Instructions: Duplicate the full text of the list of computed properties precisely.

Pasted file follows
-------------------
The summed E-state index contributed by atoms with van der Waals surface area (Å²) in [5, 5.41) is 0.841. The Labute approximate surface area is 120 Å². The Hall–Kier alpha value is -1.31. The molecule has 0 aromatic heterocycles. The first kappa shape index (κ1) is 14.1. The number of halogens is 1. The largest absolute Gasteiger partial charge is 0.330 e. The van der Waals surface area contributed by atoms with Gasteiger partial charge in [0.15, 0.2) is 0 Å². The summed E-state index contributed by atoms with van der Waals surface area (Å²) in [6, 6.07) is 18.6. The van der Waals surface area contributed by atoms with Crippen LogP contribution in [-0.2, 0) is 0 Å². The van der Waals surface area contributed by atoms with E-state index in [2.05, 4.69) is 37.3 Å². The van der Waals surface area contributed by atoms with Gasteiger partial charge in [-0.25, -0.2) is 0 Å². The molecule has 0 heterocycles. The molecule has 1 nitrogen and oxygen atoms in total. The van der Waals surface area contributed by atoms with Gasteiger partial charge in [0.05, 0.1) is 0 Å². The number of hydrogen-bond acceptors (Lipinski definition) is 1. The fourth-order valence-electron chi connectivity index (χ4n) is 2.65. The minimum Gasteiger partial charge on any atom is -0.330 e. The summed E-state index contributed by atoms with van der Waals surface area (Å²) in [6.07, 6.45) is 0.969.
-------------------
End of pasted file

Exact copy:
The summed E-state index contributed by atoms with van der Waals surface area (Å²) in [5, 5.41) is 0.841. The Labute approximate surface area is 120 Å². The Hall–Kier alpha value is -1.31. The molecule has 0 aromatic heterocycles. The first kappa shape index (κ1) is 14.1. The number of halogens is 1. The largest absolute Gasteiger partial charge is 0.330 e. The van der Waals surface area contributed by atoms with Gasteiger partial charge in [0.15, 0.2) is 0 Å². The summed E-state index contributed by atoms with van der Waals surface area (Å²) in [6, 6.07) is 18.6. The van der Waals surface area contributed by atoms with Crippen LogP contribution in [-0.2, 0) is 0 Å². The van der Waals surface area contributed by atoms with E-state index in [2.05, 4.69) is 37.3 Å². The van der Waals surface area contributed by atoms with Gasteiger partial charge in [-0.25, -0.2) is 0 Å². The molecule has 0 heterocycles. The molecule has 1 nitrogen and oxygen atoms in total. The van der Waals surface area contributed by atoms with Gasteiger partial charge in [0.05, 0.1) is 0 Å². The number of hydrogen-bond acceptors (Lipinski definition) is 1. The fourth-order valence-electron chi connectivity index (χ4n) is 2.65. The minimum Gasteiger partial charge on any atom is -0.330 e. The summed E-state index contributed by atoms with van der Waals surface area (Å²) in [6.07, 6.45) is 0.969.